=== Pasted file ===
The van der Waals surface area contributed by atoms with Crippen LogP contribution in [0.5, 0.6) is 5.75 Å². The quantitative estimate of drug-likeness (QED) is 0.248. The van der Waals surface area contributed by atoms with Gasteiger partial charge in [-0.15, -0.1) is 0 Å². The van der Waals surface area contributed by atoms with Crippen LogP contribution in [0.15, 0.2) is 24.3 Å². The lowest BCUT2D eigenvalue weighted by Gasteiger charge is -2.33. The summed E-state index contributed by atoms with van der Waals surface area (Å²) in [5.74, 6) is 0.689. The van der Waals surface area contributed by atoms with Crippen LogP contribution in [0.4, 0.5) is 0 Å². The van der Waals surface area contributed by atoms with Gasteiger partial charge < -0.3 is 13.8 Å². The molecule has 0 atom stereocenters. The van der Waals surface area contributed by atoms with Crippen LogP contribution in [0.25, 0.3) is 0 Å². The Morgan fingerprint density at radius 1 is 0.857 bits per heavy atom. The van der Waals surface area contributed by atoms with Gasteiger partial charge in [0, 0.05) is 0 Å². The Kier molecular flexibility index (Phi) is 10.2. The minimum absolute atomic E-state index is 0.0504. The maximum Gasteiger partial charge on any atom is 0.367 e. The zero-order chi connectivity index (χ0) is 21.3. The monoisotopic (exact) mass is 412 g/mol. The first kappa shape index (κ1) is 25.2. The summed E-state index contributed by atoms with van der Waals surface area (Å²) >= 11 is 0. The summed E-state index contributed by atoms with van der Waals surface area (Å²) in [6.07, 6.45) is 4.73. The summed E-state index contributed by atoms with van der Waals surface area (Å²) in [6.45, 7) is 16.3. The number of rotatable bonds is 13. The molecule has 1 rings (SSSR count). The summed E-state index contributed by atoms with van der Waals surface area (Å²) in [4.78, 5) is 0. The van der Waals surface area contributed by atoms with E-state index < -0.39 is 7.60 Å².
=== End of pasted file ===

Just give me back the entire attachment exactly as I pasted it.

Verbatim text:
The van der Waals surface area contributed by atoms with Crippen LogP contribution in [0.5, 0.6) is 5.75 Å². The quantitative estimate of drug-likeness (QED) is 0.248. The van der Waals surface area contributed by atoms with Gasteiger partial charge in [-0.15, -0.1) is 0 Å². The van der Waals surface area contributed by atoms with Crippen LogP contribution in [0.15, 0.2) is 24.3 Å². The lowest BCUT2D eigenvalue weighted by Gasteiger charge is -2.33. The summed E-state index contributed by atoms with van der Waals surface area (Å²) in [5.74, 6) is 0.689. The van der Waals surface area contributed by atoms with Crippen LogP contribution in [0.4, 0.5) is 0 Å². The van der Waals surface area contributed by atoms with Gasteiger partial charge < -0.3 is 13.8 Å². The molecule has 0 atom stereocenters. The van der Waals surface area contributed by atoms with Crippen LogP contribution in [0.25, 0.3) is 0 Å². The Morgan fingerprint density at radius 1 is 0.857 bits per heavy atom. The van der Waals surface area contributed by atoms with Gasteiger partial charge in [0, 0.05) is 0 Å². The Kier molecular flexibility index (Phi) is 10.2. The minimum absolute atomic E-state index is 0.0504. The maximum Gasteiger partial charge on any atom is 0.367 e. The zero-order chi connectivity index (χ0) is 21.3. The monoisotopic (exact) mass is 412 g/mol. The first kappa shape index (κ1) is 25.2. The summed E-state index contributed by atoms with van der Waals surface area (Å²) >= 11 is 0. The summed E-state index contributed by atoms with van der Waals surface area (Å²) in [6.07, 6.45) is 4.73. The summed E-state index contributed by atoms with van der Waals surface area (Å²) in [6.45, 7) is 16.3. The number of rotatable bonds is 13. The molecule has 1 rings (SSSR count). The summed E-state index contributed by atoms with van der Waals surface area (Å²) in [4.78, 5) is 0. The van der Waals surface area contributed by atoms with E-state index < -0.39 is 7.60 Å².